Medical Articles of Interest for March 2019

Diet Could Influence Immunotherapy Response Via Microbiome

Long-term HRT Tied to Greater Risk for Alzheimer Disease

Intermittent Fasting Lowers Triglycerides More Than Regular Diet

Even Later-Life Exercise Reduces Mortality

U.S. FDA Finds Asbestos in Three Claire’s Cosmetics Products, Calls for Change

Popular Spice Rivals Stimulant for ADHD

Hip Exercises May Improve Walking, Pain With Knee Arthritis

Mushrooms May Cut Cognitive Impairment Risk

Higher Soda, Sports Drinks Consumption Tied to Earlier Mortality

 

 

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Medical Articles Of Interest for February 2017

Eggs, High Dietary Cholesterol Not Linked to Increased Risk for Dementia, Alzheimer’s

Dr Repetto’s comment: Egg yolks contain choline, a supplement important for brain health.

Matching the Right Diet to the Right Patient

Sitting Less Linked to Lower Risk of Diabetes

DHA Supplements Linked to Less Progression to Alzheimer’s in APOE4 Carriers

More Support for Gut-Brain Link in Autism

Mediterranean Diet With Olive Oil Boosted HDL Function: PREDIMED

Dietary Protein – From Any Source – May Help Muscle Health

Vitamin D May Protect Against Respiratory Infections

Studies Suggest Cardiovascular Sweet Spot at Two Drinks per Day

Sports Hernias, Adductor Injuries, and Hip Problems Are Linked

 

Medical Articles of Interest for December 2016

Gut Microbiome Again Linked to Parkinson’s Symptoms

High Dietary Magnesium Intake Tied to Less Stroke, Diabetes, Heart Failure

Muscle Strength Gains Linked to Better Brain Function

Gastric Acid Blockers Boost Risk of Iron Deficiency

The Gut–Brain Connection

Statin Use Linked to Increased Parkinson’s Risk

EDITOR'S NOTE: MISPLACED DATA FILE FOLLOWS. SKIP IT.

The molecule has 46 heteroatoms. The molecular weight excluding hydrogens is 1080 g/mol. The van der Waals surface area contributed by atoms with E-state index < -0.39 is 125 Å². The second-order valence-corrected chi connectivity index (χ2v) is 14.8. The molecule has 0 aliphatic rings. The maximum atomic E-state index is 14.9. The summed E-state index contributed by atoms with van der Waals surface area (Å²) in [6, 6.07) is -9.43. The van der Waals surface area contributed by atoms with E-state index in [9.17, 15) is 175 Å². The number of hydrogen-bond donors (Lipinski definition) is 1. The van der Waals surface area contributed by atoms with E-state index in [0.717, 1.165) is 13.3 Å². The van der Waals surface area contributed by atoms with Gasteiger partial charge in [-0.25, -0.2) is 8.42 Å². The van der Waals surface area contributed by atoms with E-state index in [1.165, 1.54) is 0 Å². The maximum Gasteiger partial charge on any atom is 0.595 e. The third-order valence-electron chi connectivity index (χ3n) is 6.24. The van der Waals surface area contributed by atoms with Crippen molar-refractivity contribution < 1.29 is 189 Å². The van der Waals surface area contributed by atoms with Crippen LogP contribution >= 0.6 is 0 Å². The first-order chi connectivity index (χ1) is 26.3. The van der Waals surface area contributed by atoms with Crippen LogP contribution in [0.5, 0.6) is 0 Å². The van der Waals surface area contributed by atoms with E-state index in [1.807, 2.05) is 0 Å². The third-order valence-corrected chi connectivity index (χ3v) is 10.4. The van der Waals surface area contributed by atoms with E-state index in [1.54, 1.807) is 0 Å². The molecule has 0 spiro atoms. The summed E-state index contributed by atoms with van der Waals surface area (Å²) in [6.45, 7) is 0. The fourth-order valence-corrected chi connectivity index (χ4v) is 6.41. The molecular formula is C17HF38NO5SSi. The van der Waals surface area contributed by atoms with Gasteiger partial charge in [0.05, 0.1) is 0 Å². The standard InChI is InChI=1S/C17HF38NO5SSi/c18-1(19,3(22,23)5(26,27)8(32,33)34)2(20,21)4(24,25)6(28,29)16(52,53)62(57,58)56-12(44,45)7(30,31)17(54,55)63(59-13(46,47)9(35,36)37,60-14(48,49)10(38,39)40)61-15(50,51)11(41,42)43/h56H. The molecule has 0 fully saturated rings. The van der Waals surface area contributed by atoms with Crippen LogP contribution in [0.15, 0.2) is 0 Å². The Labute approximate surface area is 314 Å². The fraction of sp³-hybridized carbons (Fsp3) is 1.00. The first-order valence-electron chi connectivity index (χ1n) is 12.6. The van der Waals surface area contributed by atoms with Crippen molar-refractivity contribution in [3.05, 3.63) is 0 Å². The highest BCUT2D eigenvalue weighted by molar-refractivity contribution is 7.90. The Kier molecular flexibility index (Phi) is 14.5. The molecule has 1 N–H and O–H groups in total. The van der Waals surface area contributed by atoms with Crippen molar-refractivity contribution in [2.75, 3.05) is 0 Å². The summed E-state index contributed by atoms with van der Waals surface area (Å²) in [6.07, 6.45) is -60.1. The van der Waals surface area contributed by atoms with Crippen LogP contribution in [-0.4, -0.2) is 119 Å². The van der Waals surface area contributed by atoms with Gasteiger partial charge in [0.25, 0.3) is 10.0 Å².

Chronic Use of Proton Pump Inhibitors Increases Heart Risk

Selenium Supplement Role Unclear in Autoimmune Thyroiditis

Sauna Use Linked to Lower Dementia, Alzheimer’s Risk

 

Want more information on Dr. Vittoria Repetto and her NYC Applied Kinesiology/Chiropractic/ NKT practice at 230 W 13th St., NYC 10011; please go to www.drvittoriarepetto.com

And please check out the Patient Testimonials page on my web site.

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Medical Articles of Interest for October 2016

SSRIs Disrupt Sleep in the Elderly, May Contribute to Dementia

Phytoestrogens May Benefit Health but Also Prompt Concern

Unclear If Sports Raise Later Arthritis Risk 

Sleep Duration Important in Weight Management

Micronutrient Deficiency Often Unnoticed in PPI Users

” PPIs have been associated with Clostridium difficile infection and with micronutrient deficiency. “Our hypothesis was that even though gastroenterologists know about micronutrient deficiency, they aren’t looking for it,” he explained. The researchers reviewed the electronic health records of 41 patients with Barrett’s esophagus who were on long-term PPI therapy to see if their levels of vitamin B₁₂, ferritin, or magnesium were ever tested”

Aerobic Exercise May Provide ‘Small’ Improvement in Vascular Cognitive Impairment

IBS: Gut Bacteria May Predict Who Benefits From FODMAP Diet

“Patients who did not respond to the low-FODMAP diet had more severe dysbiosis at baseline than responders. The traditional diet had no effect on overall bacterial composition, but in the FODMAP group, there was a significant reduction in potentially beneficial Bifidobacterium. This was more prominent in nonresponders than in responders.”

New Guideline Says Calcium Safe From CVD Standpoint

(Dr. Repetto’s comment – One should take calcium with magnesium, vitamin D and vitamin K. One should aim to get 1200 mg/day and half of that from food.)

 

 

Possible Methods to Prevent Cognition Decline

There are studies going on that suggest that different foods, certain nutrients and exercise may have an effect on not only preventing amyloid deposits but may have an effect in clearing them. Some of the studies that are going on are based on observation of lower rates of Alzheimer’s in populations that use certain foods.
One can easily search for these studies at http://www.ncbi.nlm.nih.gov/pubmed; I will mention a few of these studies
For example, observation of Indian & Southeast Asian populations that tend to eat a lot of curry have stimulated studies on Turmeric as a possible clearing mechanisms http://www.ncbi.nlm.nih.gov/pubmed/20622013